Japanese style acupuncture is generally considered to be more pleasant than most traditional Chinese acupuncture as well, with smaller needles that don’t go nearly as deep. Used in combination with Moksha, the more delicate needles can serve as a channel for the healing properties of the herbs.
Hari is considered to be a therapeutic practice, just like physical therapy or massage therapists. This means that it’s held to strict standards, requiring a national certification to practice. Many schools for the blind originally offered up to PhDs in Acupuncture, and that spirit of dedication to the craft remains today. There are many different types of acupuncture, all for different benefits.
Japanese acupuncture benefits
Cosmetic acupuncture has become one of the most popular forms the ancient medicine takes in modern-day Japan. Popular with celebrities in Hollywood and around the world, acu-face-lifts and wrinkle-reducing treatments are now becoming widespread among acupuncturists and estheticians.
There are also many needling techniques to help those struggling with weight loss to reduce appetite and increase circulation and metabolism. Moreover, even some to help with fertility and virility.
Almost all acupuncture types will use long thin needles except for pediatric acupuncture, which often uses little rollers or other multiple shallow needle points made to be more gentle for the baby’s skin.
Shiatsu – Japanese massage therapy
Shiatsu is perhaps one of the most recognized names in alternative medicine in Japan, though it has become a moniker for many forms of Japanese massage.
The Japanese massage Shiatsu in its original form uses the same topography of energy flow as things like Acupuncture, Qi Gong, and Moxibustion, but uses broad, flat hands to apply pressure as the primary actor on those energies.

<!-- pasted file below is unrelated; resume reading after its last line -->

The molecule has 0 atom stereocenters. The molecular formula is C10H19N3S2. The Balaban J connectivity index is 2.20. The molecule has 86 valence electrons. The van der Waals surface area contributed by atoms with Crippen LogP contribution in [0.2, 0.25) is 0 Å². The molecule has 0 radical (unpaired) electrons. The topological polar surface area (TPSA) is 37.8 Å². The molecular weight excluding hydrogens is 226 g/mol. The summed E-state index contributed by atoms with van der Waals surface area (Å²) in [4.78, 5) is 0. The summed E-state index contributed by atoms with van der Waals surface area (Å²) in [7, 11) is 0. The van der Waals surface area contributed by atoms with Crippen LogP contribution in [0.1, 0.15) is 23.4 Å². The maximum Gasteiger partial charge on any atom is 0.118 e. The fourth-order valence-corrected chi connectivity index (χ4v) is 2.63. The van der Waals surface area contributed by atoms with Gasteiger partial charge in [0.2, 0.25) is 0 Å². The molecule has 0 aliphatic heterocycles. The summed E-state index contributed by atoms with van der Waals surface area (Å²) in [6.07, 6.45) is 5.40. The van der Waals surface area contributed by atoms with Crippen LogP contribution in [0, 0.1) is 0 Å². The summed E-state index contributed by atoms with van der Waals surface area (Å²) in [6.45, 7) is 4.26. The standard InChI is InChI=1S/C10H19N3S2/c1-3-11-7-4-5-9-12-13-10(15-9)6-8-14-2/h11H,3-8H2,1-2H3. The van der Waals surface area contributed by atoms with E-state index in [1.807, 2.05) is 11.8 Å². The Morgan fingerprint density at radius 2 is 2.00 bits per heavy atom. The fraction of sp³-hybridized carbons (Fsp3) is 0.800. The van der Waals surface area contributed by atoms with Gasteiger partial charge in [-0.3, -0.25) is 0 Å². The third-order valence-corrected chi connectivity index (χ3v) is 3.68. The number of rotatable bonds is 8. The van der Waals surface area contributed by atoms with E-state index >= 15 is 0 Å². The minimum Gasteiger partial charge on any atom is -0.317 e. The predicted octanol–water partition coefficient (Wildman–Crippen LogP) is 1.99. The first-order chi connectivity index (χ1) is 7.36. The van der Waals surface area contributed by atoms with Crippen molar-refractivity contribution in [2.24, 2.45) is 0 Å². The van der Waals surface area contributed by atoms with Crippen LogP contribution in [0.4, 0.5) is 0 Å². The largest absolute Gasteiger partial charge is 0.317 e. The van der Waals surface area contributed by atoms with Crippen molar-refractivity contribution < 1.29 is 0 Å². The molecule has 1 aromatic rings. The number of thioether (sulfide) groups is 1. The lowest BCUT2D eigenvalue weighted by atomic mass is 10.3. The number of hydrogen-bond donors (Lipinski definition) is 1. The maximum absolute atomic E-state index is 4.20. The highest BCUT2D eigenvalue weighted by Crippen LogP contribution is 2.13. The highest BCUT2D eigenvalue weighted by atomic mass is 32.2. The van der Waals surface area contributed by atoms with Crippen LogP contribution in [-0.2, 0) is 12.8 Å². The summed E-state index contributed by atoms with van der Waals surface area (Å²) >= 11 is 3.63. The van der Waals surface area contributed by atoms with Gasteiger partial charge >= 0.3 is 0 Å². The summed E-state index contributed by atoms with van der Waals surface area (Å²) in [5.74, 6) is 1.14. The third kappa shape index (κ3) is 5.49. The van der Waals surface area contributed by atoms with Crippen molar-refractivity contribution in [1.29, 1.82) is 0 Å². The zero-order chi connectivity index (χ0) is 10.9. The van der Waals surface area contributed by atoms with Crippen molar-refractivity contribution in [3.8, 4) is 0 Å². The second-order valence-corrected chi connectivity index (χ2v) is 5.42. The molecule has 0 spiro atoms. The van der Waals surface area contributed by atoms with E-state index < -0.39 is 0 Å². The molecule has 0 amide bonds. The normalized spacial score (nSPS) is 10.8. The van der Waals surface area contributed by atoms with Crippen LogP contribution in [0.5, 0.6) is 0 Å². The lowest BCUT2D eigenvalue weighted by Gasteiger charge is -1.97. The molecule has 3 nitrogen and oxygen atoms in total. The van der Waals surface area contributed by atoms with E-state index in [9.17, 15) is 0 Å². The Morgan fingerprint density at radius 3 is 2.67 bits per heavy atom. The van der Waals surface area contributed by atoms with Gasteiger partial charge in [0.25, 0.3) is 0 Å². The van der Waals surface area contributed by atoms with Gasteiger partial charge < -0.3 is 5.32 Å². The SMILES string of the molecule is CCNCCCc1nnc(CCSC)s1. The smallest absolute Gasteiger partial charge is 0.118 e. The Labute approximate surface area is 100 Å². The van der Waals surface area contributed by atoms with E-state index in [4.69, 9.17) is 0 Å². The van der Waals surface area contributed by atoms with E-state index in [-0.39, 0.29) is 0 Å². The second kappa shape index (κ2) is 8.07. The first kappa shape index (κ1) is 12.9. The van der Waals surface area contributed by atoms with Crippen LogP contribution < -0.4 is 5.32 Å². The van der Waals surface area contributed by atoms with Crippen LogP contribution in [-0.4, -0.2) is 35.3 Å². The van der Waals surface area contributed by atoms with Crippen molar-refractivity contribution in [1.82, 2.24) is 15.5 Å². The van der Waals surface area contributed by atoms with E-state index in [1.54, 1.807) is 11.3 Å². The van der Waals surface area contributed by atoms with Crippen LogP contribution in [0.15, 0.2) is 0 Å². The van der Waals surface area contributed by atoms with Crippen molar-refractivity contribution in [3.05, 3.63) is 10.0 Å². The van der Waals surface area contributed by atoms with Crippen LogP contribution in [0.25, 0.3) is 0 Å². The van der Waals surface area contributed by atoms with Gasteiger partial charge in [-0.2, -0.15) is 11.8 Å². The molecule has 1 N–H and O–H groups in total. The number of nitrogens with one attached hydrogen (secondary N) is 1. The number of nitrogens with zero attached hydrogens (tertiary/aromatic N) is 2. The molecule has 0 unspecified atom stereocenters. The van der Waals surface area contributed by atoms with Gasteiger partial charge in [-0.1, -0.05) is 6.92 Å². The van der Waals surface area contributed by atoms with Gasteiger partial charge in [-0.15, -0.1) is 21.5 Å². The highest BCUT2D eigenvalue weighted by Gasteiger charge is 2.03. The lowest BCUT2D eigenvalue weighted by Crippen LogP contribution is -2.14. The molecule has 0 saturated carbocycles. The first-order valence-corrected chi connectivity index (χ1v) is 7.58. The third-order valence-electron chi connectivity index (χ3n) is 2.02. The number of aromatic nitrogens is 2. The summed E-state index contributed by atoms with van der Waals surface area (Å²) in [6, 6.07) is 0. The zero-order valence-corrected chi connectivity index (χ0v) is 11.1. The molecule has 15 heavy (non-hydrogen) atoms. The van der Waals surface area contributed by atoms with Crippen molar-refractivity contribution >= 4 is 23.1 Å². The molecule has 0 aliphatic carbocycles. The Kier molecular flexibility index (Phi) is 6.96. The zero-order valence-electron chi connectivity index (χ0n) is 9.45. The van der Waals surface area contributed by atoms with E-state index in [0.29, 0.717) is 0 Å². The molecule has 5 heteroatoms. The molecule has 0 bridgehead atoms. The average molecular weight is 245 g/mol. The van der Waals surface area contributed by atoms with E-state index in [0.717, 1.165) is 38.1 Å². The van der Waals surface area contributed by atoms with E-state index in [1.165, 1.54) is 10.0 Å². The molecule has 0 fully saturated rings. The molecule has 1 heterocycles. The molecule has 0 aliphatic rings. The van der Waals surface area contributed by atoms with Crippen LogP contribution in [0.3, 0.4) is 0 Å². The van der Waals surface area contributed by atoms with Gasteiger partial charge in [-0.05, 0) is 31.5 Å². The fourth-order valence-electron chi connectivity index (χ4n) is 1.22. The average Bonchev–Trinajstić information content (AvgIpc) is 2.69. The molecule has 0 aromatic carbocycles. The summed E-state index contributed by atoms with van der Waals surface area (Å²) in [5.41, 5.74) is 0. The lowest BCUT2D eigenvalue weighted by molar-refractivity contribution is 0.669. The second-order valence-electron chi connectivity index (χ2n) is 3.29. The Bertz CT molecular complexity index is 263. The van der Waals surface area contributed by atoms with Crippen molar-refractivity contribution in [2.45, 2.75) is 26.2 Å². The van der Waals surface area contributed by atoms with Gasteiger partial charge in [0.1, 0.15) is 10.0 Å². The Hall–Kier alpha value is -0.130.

The word Shiatsu itself means, “finger pressure”, and like Qi Gong Shiatsu massage involves taking the healing energy from the practitioners and into the bodies of their patients.
Seitai – Japanese chiropractic
Last but certainly not least is the final category of alternative medicine in Japan, Seitai. These Japanese chiropractors are somewhat passe now but were an essential part of community care throughout the Showa and into the Heisei era.
These Japanese chiropractic clinics often were hubs of Japanese traditional medicine, with Kampo and Shiatsu treatments available in addition (and indeed, in congruence with) the chiropractic adjustment.
Traditional Seitai differs greatly from the Western chiropractor. Those used to techniques from the USA or Europe may be surprised at the gentle touch along the spine, but don’t let that fool you: truly experienced Seitai practitioners are an exceptional health resource.
When I myself had a sudden health problem, my father trucked me across Tokyo. Because he only trusted one Seitai, and though I made no sudden movements nor felt anything pop satisfyingly into place, I left walking on absolute clouds.
I know from experience that trying these new, non-allopathic medicines can be a bit frightening for expatriates and foreign residents. We by no means would recommend any treatments without consultation from your doctor.
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That being said, however, giving yourself other ways to relax and rebalance your natural energy can be vital in Japan’s never-ending rat race. We wish you good luck and good health in the coming months!
NOTE: The above article is simply an explanation of methods and not meant as medical advice or a treatment guide. Please talk to your doctor before making any changes to your health regimen.